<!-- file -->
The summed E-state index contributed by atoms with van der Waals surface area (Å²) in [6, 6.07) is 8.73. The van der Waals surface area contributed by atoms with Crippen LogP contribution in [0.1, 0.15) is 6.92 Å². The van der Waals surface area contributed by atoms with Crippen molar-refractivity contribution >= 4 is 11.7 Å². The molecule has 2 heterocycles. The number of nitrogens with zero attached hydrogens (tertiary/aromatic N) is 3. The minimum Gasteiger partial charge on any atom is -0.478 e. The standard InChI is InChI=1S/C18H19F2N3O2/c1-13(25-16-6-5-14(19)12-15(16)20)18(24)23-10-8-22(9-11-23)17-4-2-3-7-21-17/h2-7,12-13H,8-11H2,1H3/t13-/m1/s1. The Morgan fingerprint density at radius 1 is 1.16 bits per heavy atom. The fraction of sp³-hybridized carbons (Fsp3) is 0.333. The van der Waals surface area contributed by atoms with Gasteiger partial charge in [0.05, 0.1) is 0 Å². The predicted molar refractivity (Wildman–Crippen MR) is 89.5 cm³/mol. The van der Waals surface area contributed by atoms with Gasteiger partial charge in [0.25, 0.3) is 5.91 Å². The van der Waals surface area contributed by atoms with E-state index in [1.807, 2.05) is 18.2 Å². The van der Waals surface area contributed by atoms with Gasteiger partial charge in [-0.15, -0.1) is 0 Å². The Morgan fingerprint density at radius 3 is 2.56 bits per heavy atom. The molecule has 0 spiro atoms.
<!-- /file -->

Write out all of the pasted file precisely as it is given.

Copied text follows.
The summed E-state index contributed by atoms with van der Waals surface area (Å²) in [6, 6.07) is 8.73. The van der Waals surface area contributed by atoms with Crippen LogP contribution in [0.1, 0.15) is 6.92 Å². The van der Waals surface area contributed by atoms with Crippen molar-refractivity contribution >= 4 is 11.7 Å². The molecule has 2 heterocycles. The number of nitrogens with zero attached hydrogens (tertiary/aromatic N) is 3. The minimum Gasteiger partial charge on any atom is -0.478 e. The standard InChI is InChI=1S/C18H19F2N3O2/c1-13(25-16-6-5-14(19)12-15(16)20)18(24)23-10-8-22(9-11-23)17-4-2-3-7-21-17/h2-7,12-13H,8-11H2,1H3/t13-/m1/s1. The Morgan fingerprint density at radius 1 is 1.16 bits per heavy atom. The fraction of sp³-hybridized carbons (Fsp3) is 0.333. The van der Waals surface area contributed by atoms with Gasteiger partial charge in [0.05, 0.1) is 0 Å². The predicted molar refractivity (Wildman–Crippen MR) is 89.5 cm³/mol. The van der Waals surface area contributed by atoms with Gasteiger partial charge in [0.25, 0.3) is 5.91 Å². The van der Waals surface area contributed by atoms with E-state index in [1.807, 2.05) is 18.2 Å². The van der Waals surface area contributed by atoms with Gasteiger partial charge in [-0.15, -0.1) is 0 Å². The Morgan fingerprint density at radius 3 is 2.56 bits per heavy atom. The molecule has 0 spiro atoms.